‘I have no income. Zero. Zilch’. This cry of distress from a singer-cabaret artist is by no means the only one among the 425 responses that have already reached the digital hotline of Belgian artists’ platform State of the Arts. Like many others, for the cultural sector corona turns out to be not just a health issue, but above all a financial drain. Cultural workers already report an average of 4,400 euros gross per person in lost income.
By Wouter Hillaert
Quite rightly, the Flemish government immediately provided an emergency fund for the hotel and catering industry on Friday, with a lump sum of 4,000 euros for businesses that are obliged to close, and 2,000 euros for shops with compulsory weekend closure. If necessary, an extra 160 euros per day has been promised for after April 3. In addition, 100 million euros have been released for crisis insurances for companies that build up debts as a result of the crisis that they are no longer able to pay.
For now, besides the general compensation measures applicable to all sectors, the cultural sector has to make do with sympathetic noises made by Flemish Prime Minister Jambon in De Zevende Dag, and his earlier appeal to the population to show solidarity by not recuperating the money they paid for tickets for cancelled events. ‘If everyone starts asking for their money back now, the culture houses will run into trouble’.
‘Why should citizens carry the burden, why not the government?’
‘A drop in the ocean’, says freelance sound engineer Daan Kerkhof. ‘Why should citizens carry the burden, why not the government? No money for culture and the events sector, but enough money for nine ministers of public health…?’ Kerkhof himself saw fourteen concerts cancelled at home and abroad. ‘Instead of just under 9,000 euros gross, I can only invoice 600 euros for the month of March.’
Solidarity has its limits
The solidarity of the spectators turns out to be unpredictable, says Els De Bodt of youth theatre hetpaleis. ‘There are indeed people who tell us they don’t need to get their money back, others opt for a voucher, but there are also many who, with the necessary embarrassment and apologies, simply ask for their money back.’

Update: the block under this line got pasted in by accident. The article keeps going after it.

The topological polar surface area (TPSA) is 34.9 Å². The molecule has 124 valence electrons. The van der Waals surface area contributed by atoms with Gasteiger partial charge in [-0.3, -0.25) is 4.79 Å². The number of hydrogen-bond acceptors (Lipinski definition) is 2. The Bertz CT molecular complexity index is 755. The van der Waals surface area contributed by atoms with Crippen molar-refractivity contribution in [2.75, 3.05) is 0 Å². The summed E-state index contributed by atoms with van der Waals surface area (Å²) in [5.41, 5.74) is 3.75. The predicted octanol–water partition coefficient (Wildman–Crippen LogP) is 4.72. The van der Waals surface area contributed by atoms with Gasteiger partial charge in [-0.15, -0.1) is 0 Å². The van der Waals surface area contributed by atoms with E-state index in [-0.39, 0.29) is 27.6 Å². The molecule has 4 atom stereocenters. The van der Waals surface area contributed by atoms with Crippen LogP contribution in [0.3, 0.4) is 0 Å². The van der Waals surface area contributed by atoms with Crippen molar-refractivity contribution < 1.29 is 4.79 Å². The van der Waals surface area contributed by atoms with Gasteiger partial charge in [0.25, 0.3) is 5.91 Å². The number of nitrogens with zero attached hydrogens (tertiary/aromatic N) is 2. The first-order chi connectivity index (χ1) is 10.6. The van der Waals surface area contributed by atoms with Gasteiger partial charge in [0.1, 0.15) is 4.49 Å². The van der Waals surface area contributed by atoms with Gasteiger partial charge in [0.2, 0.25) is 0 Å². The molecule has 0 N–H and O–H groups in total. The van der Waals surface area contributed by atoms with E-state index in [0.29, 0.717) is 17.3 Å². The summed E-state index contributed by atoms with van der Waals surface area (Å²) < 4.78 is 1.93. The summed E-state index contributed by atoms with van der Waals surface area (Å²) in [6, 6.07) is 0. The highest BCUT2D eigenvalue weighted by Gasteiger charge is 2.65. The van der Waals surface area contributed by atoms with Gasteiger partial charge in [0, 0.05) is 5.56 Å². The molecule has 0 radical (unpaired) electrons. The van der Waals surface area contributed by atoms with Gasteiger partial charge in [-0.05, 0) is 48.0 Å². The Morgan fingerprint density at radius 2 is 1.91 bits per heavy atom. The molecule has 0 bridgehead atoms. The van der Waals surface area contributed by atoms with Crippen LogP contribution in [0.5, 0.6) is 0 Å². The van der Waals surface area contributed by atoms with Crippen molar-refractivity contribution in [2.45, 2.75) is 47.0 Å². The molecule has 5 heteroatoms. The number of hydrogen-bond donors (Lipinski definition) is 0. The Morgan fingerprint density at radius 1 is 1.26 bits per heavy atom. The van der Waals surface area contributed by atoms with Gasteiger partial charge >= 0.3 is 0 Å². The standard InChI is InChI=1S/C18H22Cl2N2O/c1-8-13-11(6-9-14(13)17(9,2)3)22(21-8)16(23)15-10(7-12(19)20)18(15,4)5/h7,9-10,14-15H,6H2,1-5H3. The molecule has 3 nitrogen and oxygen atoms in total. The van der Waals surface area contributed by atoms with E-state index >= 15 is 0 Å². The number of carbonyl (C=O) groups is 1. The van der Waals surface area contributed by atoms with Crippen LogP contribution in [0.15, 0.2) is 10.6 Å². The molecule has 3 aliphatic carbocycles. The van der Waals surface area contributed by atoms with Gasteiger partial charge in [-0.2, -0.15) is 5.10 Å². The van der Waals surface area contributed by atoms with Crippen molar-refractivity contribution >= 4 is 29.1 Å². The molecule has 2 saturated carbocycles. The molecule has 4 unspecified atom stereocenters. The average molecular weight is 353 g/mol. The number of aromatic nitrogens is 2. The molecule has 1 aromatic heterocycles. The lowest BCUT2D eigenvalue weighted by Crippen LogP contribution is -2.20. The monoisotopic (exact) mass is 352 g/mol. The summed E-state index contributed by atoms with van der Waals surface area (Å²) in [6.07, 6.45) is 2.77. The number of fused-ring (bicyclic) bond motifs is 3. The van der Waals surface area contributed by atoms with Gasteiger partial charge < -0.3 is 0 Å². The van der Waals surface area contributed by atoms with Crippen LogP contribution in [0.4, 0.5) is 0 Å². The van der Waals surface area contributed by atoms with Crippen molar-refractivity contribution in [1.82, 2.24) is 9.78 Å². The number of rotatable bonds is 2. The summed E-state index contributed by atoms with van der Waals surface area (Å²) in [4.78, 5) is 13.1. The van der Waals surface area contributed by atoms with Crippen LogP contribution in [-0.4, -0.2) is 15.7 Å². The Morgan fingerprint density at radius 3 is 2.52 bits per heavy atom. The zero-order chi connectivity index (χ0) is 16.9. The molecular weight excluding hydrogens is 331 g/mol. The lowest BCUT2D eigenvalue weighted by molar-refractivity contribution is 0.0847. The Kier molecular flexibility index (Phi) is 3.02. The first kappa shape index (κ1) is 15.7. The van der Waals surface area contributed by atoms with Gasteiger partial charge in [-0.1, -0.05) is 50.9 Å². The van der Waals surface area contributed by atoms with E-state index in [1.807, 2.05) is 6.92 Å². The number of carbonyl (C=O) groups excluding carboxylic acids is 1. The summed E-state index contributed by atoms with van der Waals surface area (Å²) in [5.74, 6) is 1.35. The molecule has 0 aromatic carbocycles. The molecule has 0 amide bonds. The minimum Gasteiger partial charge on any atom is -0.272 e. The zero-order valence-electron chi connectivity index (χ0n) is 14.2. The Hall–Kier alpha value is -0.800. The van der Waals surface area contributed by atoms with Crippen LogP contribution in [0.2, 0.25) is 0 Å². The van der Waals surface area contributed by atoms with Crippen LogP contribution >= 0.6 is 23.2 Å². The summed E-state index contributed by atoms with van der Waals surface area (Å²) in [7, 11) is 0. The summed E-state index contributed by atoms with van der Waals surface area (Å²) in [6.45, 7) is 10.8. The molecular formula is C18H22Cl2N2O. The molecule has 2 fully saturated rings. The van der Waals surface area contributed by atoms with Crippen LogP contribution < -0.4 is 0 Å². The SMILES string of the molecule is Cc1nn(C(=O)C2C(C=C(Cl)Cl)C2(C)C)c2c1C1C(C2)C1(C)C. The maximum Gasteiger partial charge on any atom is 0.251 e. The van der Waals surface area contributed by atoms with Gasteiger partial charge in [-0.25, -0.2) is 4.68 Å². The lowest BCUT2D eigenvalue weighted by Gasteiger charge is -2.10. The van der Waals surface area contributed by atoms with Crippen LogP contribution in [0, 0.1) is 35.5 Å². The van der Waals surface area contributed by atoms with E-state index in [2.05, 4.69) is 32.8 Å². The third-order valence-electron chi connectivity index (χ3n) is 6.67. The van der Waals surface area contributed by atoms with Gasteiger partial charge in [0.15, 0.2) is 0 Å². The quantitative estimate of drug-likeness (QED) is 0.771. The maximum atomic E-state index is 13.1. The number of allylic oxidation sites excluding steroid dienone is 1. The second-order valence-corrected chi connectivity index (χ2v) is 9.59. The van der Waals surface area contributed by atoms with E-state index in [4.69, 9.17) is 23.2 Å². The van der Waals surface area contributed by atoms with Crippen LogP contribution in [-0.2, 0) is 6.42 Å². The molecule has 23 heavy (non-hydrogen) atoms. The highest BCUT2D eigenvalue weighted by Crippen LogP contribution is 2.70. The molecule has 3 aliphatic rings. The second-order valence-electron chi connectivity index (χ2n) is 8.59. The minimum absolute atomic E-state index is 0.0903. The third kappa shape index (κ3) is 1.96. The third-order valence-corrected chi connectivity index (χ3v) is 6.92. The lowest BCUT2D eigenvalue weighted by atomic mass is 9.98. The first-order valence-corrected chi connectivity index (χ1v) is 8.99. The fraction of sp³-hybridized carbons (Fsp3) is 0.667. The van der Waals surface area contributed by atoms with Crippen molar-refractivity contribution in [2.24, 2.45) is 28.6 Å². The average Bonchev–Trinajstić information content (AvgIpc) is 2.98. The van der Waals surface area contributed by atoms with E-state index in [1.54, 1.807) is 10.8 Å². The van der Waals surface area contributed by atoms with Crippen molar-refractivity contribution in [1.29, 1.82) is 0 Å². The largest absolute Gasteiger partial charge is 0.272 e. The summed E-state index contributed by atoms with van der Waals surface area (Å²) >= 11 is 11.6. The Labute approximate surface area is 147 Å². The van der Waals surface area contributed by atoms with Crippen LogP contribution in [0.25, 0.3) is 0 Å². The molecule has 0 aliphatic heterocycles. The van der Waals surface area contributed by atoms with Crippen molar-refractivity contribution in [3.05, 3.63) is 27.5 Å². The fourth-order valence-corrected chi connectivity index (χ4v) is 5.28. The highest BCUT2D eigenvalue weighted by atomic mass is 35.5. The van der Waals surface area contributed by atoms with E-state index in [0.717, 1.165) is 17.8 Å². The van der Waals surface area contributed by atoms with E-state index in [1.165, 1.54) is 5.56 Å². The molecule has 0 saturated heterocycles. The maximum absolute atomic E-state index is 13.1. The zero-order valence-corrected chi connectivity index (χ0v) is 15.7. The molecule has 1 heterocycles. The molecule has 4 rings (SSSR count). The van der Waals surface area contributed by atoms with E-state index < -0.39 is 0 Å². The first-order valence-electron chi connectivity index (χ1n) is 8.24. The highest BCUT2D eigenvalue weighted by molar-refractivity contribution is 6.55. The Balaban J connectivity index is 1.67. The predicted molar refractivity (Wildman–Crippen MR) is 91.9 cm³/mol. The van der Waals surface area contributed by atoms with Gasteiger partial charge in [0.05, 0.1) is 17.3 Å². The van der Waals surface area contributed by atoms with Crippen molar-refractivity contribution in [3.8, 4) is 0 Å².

In the meantime, the Concertgebouw is even actively calling on its audience not to ask for compensation in solidarity with artists. ‘The financial resources that we retain in this way will be fully invested by the Concertgebouw in the artists who have been hit the hardest by the loss of their jobs. We do realise that these resources will not be sufficient.’
In Ghent, Franky Devos of Vooruit is hoping for a similar collective call from the Ghent cultural houses to their audiences, to donate their ticket money to the artists involved in cancelled events. ‘I imagine we’ll then distribute that money among these artists, paying attention to everyone’s specific situation. Perhaps a subsidised theatre company such as Ontroerend Goed can absorb their losses just a bit more easily than a young music band’?
So yes, the coronavirus does appeal to mutual solidarity. But the economic reality in the cultural sector turns out to be rather more complex than donating 12 or 20 euros to a music club, an arts centre or an ensemble so as to help the artists. These organisations are suffering from many other lost revenues and costs already incurred, upon which the audience has no impact. Jambon’s recent cuts of 6%, for example.
’It is the people with the lowest wages who are the first victims.’
From all those art organisations and institutions that we contacted, we do consistently hear the same message: ‘What we are mainly worried about are the freelancers at the end of the chain. Many are already working in precarious conditions, but once again they are carrying the brunt of the losses. It is the people with the lowest wages who are the first victims.’
What does that look like in practice? And how does the money find its way to the artists themselves? Through a survey amongst producing and presenting art organisations we will, in the course of this article, follow the falling dominoes to the artists and freelancers. A descent into an ever-deeper pit…
50 years versus three days
Collegium Vocale was to celebrate its fiftieth anniversary with twenty concerts of Bach’s St John and St Matthew Passions in as many concert halls all over Europe, with 43 and 91 musicians respectively. One by one these prestigious performances of such reference works fell like dominoes: first Austria, then Germany, then the Netherlands and Belgium, and lastly France. In three days’ time, corona cancelled the whole tour.
For audience members from Brussels to Moscow this meant in practice an evening off, for the ensemble itself and all the musicians involved it is a heavy blow. On an annual turnover of 4 million this project was budgeted at 1 million.